Example 2 – Unfinished projects

A construction company with year end 31 December 200X had a number of ongoing construction contracts: the profit for the year was tiny compared to the revenue and prior years’ profits. Management were desperate to show any profit in that current year and instructed their accountants to deliver one! Although the head accountant knew that losses expected on unfinished contracts should be recognised immediately in the income statement, she picked one loss-making contract and recognised profit relating to that current year while ignoring the unfinished part of the contract that related to future years. If she properly provided for the expected future loss of the contract as at 31 December 200X, the company’s profit for the year would turn into loss. It is a basic accounting rule that once a future loss is in sight then that loss must be shown immediately in the current year. However, ‘’judgement’’ may lead one to believe that there are no future losses in sight!

Example 3 – Residual value

Yet another real-life example relates to residual values of assets (i.e., the value estimated at the end of its life, otherwise known as scrap value). Management is supposed to estimate residual values of assets every year and review their estimates with any new information that comes to their knowledge. So if you buy a piece of equipment for 100 million euro to use for four years and agree to sell it back at the end of the four years for 20 million euro, then the cost of this piece of equipment over the four years is 80 million euro. But if judgement leads one to estimate that the piece of equipment will be sold back for 35 million euro then a 15 million overstated profit will be reported over the four years!

One transport company operating with 900 trucks had an agreement with the truck supplier to buy back these trucks after 4 years. Had the company properly recognised the residual values, then on the day when these trucks were sold back to the supplier the company would recognize neither profit nor loss. This was not the case: the company had to recognise significant losses in the year when the trucks were sold back to the supplier because the residual value was overstated in the previous years. By that point, the members of the management board were probably not all there! But they would most probably be enjoying their past bonuses at that point.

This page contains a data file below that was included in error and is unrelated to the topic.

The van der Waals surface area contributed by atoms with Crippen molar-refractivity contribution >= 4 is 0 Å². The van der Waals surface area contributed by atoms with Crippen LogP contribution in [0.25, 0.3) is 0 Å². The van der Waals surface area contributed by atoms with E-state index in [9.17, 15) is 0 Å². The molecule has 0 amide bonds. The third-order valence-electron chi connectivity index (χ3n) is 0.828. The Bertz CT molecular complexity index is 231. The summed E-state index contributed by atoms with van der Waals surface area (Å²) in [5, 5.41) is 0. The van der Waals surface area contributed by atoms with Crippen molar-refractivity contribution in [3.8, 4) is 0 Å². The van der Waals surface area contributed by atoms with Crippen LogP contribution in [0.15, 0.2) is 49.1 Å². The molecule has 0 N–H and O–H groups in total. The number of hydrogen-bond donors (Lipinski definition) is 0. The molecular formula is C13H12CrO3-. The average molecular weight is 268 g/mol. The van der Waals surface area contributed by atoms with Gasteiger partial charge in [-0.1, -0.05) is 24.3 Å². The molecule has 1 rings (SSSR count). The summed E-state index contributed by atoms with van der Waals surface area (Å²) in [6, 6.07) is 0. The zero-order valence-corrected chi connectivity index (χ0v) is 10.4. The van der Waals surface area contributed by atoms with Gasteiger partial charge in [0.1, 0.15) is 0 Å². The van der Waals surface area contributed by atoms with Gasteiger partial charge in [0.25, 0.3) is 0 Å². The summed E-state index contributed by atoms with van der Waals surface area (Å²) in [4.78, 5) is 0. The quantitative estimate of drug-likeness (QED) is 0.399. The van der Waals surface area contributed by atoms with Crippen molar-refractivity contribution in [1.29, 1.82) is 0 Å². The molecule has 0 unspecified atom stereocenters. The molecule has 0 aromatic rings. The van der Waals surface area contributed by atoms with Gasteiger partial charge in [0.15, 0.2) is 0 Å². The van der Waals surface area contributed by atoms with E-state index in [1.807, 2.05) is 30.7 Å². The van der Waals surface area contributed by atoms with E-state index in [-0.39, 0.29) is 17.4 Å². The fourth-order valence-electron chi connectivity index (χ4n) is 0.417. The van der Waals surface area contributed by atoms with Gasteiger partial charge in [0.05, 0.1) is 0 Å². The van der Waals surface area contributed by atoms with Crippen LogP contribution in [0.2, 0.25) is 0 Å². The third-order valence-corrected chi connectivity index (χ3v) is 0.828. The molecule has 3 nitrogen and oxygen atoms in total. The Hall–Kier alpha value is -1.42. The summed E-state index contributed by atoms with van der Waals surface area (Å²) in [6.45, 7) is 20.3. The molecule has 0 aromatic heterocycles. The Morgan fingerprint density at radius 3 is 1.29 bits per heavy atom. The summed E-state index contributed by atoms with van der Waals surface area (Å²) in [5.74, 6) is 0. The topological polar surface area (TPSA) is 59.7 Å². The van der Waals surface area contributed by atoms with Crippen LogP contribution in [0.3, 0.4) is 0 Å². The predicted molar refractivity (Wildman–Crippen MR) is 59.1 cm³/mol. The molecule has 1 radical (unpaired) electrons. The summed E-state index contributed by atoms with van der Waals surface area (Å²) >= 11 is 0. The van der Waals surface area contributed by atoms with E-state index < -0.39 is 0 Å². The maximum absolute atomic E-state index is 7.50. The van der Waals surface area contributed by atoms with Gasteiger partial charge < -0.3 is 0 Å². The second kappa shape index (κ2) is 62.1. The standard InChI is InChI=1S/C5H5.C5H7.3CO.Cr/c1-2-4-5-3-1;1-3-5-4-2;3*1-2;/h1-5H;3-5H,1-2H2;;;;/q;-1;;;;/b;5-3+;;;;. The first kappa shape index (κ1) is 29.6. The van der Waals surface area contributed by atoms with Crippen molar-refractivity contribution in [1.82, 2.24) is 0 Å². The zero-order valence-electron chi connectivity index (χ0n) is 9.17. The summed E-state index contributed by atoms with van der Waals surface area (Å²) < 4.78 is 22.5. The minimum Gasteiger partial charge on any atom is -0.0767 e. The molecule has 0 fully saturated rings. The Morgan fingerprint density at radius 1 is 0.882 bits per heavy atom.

Do not assume reported costs and revenue are correct – protect yourself by asking questions!

So, to avoid lost investments, here are the questions that shareholders should ask before making investment decisions:

  • Are there items in the financial statements that may have a future impact on the profit or loss?
  • Are estimates made for these uncertain events?
  • Are the measures of these estimates clearly shown and do they look reasonable?
  • Is there sufficient disclosure and explanations of these estimates in the notes of the financial statements?
  • Do these estimates compare to what other companies in the same industry and environment do?

IFRS and judgement

As analysed in our previous article, reporting under IFRS requires judgement in deciding how and what numbers are to be reported. At the same time, the objective of IFRS is to implement standards that will prevent “creative” reporting, which hides costs and shows profits that do not exist.

In the next article we will look at the Balance Sheet and how assets are valued, as well as how this valuation may have an impact on the shares of the company.

If you liked this article, please consider following GnosisLearning for more top quality IFRS analysis. We will return in the New Year with more helpful IFRS analysis for shareholders. In the meantime, all best season’s greetings to all our readers!